Speech: 30 September 2011, Andrew Lansley, National launch – Right Care ‘Shared Decision Making’ programme
This was published under the 2010 to 2015 Conservative and Liberal Democrat coalition government
Andrew Lansley speaks at the National launch – Right Care ‘Shared Decision Making’ programme.
Air Space Conference Centre, Duxford
Shared Decision Making - No Decision About Me, Without Me
Thank you Robert [Harris].
And thank you all for coming here to this incredible place. Duxford [Aviation Museum, Cambridgeshire] has been a part of our aviation history since the earliest days of the Royal Air Force, back in 1918.
If you can, today or another time, do have a look around the museum. What you’ll see is more than just history, you’ll see the story of man’s determination to always reach further.
There’s everything out there:
• from the earliest biplane fighters from the First World War,
• to the Cold War giants like the Vulcan and Victor bombers,
• and perhaps the world’s most recognisable aeroplane, the Concorde.
Each, in their time, pushed the boundaries of what was possible.
Still today, we demand more. We want them to go faster, to carry more people, to be more efficient, and at all times, to be safer than ever before.
It’s this constant desire to improve that means that, mile for mile, travelling by air is by far the safest way to travel.
And more than that. It means the modern airline industry has re-designed itself with the passenger as an integral part of the operation.
Today we are used to going online to compare airlines for quality and cost and to book our own seats. The passenger is just as much a part of the process as the pilot or the flight attendant.
This ethos, this drive for innovation and this need for the very highest levels of safety is, of course, central to another field. One we are all rather more familiar with. Healthcare.
And here too, just as the airlines have done with passengers we need to do much more to make the patient an integral part of the process.
The newspapers are always interested in stories about the latest miracle cure, the new piece of expensive equipment that will change people’s lives.
But innovation is not restricted to things you can hold and touch. It’s more than technology alone.
Just as much, if not more, it is about how we do things. Looking again at the way things are now, imagining how they could be in the future and being bold enough to change.
That is what today is about. Making the changes necessary to make big improvements in care.
And this time, the innovation, the big step forward is not a new machine or a revolutionary treatment. It’s a conversation.
Since the first days of modern medicine, when a doctor or other medical professional has spoken with their patient, it has tended to be quite a one sided affair.
The doctor takes the patient’s history, makes a diagnosis and then prescribes treatment.
The patient’s role has generally been rather passive. Providing information when asked for it and accepting the medical opinion offered.
Now there will always be cases where this is exactly the right thing to do.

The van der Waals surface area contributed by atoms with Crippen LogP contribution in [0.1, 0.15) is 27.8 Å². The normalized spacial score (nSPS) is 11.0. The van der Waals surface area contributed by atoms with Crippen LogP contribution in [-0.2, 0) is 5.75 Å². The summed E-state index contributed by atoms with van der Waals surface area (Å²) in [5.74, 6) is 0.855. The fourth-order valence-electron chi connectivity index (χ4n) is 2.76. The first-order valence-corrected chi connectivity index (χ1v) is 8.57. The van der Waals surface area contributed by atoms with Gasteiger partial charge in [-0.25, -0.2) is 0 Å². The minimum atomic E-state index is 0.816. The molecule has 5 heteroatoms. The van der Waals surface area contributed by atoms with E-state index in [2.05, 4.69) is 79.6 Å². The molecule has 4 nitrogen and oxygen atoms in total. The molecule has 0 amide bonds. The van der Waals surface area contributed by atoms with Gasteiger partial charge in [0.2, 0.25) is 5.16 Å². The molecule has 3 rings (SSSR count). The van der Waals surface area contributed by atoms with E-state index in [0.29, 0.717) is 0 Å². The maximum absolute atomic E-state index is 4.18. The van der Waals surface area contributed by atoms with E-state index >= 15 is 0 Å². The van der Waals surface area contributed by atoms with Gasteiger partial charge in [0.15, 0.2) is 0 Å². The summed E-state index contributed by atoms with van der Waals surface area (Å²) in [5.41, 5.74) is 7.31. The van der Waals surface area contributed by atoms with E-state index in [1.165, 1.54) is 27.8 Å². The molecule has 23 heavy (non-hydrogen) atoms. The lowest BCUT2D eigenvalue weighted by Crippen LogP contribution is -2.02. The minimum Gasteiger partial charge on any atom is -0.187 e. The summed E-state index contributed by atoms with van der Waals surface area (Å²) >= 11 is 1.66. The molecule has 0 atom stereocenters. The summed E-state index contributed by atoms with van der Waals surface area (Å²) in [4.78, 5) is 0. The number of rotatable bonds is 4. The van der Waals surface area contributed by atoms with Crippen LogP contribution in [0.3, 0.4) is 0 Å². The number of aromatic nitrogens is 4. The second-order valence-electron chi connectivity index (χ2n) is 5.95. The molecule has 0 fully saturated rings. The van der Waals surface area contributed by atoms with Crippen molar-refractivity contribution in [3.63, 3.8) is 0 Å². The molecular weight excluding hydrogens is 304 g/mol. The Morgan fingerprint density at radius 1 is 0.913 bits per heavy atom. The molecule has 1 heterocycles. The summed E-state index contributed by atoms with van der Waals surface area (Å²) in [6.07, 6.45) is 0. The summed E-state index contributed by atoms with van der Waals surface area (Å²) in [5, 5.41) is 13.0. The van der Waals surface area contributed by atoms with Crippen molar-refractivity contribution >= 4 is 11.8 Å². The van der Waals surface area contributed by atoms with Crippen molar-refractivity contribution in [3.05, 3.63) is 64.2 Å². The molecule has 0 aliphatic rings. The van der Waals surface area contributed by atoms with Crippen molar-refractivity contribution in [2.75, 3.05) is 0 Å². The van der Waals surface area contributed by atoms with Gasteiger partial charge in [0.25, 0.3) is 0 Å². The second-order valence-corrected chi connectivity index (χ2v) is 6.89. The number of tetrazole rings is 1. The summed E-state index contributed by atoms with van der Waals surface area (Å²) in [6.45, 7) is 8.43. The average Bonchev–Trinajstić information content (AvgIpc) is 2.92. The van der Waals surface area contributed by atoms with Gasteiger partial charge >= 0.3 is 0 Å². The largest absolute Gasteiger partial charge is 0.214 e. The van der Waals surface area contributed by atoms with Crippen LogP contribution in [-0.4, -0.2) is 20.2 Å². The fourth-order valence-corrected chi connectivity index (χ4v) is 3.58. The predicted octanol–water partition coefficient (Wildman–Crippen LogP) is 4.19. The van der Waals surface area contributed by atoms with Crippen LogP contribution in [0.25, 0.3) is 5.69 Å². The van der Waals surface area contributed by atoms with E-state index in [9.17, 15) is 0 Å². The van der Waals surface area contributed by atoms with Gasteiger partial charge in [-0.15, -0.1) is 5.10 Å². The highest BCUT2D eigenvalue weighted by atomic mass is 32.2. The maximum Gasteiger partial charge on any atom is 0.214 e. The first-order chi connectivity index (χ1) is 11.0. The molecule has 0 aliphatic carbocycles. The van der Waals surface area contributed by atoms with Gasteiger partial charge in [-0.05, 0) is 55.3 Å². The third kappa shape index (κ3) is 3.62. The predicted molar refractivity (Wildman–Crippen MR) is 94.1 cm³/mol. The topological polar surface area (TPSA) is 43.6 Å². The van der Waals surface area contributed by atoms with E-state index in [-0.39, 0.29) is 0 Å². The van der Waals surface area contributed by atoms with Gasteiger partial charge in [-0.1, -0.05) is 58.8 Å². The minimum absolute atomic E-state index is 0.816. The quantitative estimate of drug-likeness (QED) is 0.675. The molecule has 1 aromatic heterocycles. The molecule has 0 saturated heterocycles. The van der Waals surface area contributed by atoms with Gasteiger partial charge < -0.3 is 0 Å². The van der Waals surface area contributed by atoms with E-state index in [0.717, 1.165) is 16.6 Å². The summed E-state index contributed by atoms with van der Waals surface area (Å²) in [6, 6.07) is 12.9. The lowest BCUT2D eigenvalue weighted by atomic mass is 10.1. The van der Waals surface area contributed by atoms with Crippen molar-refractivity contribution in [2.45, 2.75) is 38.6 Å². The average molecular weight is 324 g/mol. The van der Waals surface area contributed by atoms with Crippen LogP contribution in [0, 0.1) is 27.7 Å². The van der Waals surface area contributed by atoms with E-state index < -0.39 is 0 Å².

• where problems are immediately life threatening,
• where there is only one course of action
• and where discussion only causes a dangerous delay.
If you are being rushed to operating theatre for lifesaving surgery, that’s not necessarily the best time to be discussing treatment options.
But the fact is, that sort of care makes up only a small amount of the care provided by the NHS. Most care today is for the treatment of long term conditions like arthritis or conditions where there are many options to choose from, like cancer.
Areas where the decisions taken can have a profound impact on the day-to-day life of the patient concerned and where patients have an active role to play.
And with these conditions, it is time for a change of direction. Just as the aviators always have done, it’s time to push the boundaries once more.
I want the NHS to move away from the paternalism of old and become a collaborative service. A service where the patient is an active participant in their own care, no longer just a passive recipient of it.
When it comes to the conversations that matter - the ones that take place in the consultation room between doctor and patient - I want it to become, as UCL’s Professor David Tuckett has called it, “a meeting between two experts.”
The medical professional: the expert on the diagnosis and the various clinical treatment options available.
The patient: the expert on themselves, their lifestyle, their personal needs and wants.
But also, hopefully, a well informed patient.
For patients who properly understand their own condition are better able to self-manage their own condition, to feel in control of it and to be realistic about its long term impact on their lives.
Wherever possible, all patients should be expert patients. This has been the aim of the Expert Patient Programme and it is my aim too.
For an expert patient is also aware of what choices they have and what those choices will mean for them. Patients that are able to have a sensible discussion, to ask the right questions, to put forward their own views, opinions and preferences.
And when a patient is actively engaged and supported in deciding their own way forward, when they are properly informed, when they are empowered to manage their own condition and make their own healthcare decisions - an incredible thing happens.